- The if statement by itself will execute a single statement, or a group of statements, when the expression following if evaluates to true.
- It does nothing when the expression evaluates to false.
Can we execute one group of statements if the expression evaluates to true and another group of statements if the expression evaluates to false? Of course! This is what is the purpose of the else statement.
Let’s have an example:
In a company an employee is paid as under:
If his basic salary is less than Rs. 1500, then HRA = 10% of basic salary and DA = 90% of basic salary. If his salary is either equal to or above Rs. 1500, then HRA = Rs. 500 and DA = 98% of basic salary. If the employee’s salary is input through the keyboard write a program to find his gross salary.
/* Calculation of gross salary */
float bs, gs, da, hra ;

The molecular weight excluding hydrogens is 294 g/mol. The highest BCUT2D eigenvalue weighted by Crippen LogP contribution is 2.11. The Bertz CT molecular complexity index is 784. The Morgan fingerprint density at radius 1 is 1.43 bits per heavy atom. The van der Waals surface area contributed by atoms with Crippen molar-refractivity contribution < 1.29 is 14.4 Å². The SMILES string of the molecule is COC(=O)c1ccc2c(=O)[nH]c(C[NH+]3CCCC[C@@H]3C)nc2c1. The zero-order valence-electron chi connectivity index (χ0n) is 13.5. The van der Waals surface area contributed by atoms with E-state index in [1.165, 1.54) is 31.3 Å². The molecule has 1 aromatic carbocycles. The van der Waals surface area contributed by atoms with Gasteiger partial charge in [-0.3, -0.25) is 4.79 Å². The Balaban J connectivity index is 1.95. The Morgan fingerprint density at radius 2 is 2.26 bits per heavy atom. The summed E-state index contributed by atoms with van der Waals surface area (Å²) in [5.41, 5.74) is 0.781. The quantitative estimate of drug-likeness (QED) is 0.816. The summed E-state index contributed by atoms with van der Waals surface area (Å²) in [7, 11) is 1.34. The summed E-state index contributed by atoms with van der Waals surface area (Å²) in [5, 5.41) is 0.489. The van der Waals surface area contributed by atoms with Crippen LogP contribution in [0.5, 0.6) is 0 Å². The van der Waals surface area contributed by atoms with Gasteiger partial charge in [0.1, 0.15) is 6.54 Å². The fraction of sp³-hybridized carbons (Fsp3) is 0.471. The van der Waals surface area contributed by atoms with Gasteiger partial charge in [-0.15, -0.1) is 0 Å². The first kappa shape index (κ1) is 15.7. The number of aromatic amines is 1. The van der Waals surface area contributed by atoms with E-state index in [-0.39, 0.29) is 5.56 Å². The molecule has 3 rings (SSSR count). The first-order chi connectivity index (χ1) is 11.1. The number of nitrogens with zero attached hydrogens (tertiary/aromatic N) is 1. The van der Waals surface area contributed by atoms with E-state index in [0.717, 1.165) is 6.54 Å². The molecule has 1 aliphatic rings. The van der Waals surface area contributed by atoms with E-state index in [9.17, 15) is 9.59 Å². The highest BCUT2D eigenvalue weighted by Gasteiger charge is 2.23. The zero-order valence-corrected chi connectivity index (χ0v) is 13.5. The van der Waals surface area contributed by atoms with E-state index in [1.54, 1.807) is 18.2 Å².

printf ( “Enter basic salary ” ) ;
scanf ( “%f”, &bs ) ;
if ( bs < 1500 )
hra = bs * 10 / 100 ;
da = bs * 90 / 100 ;
hra = 500 ;
da = bs * 98 / 100 ;
gs = bs + hra + da ;
printf ( “gross salary = Rs. %f”, gs ) ;
Flow Diagram :
Point to be Noted
- The group of statements after the if up to and not including the else is called an ‘if block’. Similarly, the statements after the else form the ‘else block’.
- Notice that the else is written exactly below the if. The statements in the if block and those in the else block have been indented to the right. This formatting convention is followed throughout the book to enable you to understand the working of the program better.
- Had there been only one statement to be executed in the if block and only one statement in the else block we could have dropped the pair of braces.
- As with the if statement, the default scope of else is also the statement immediately after the else. To override this default scope a pair of braces as shown in the above example must be used.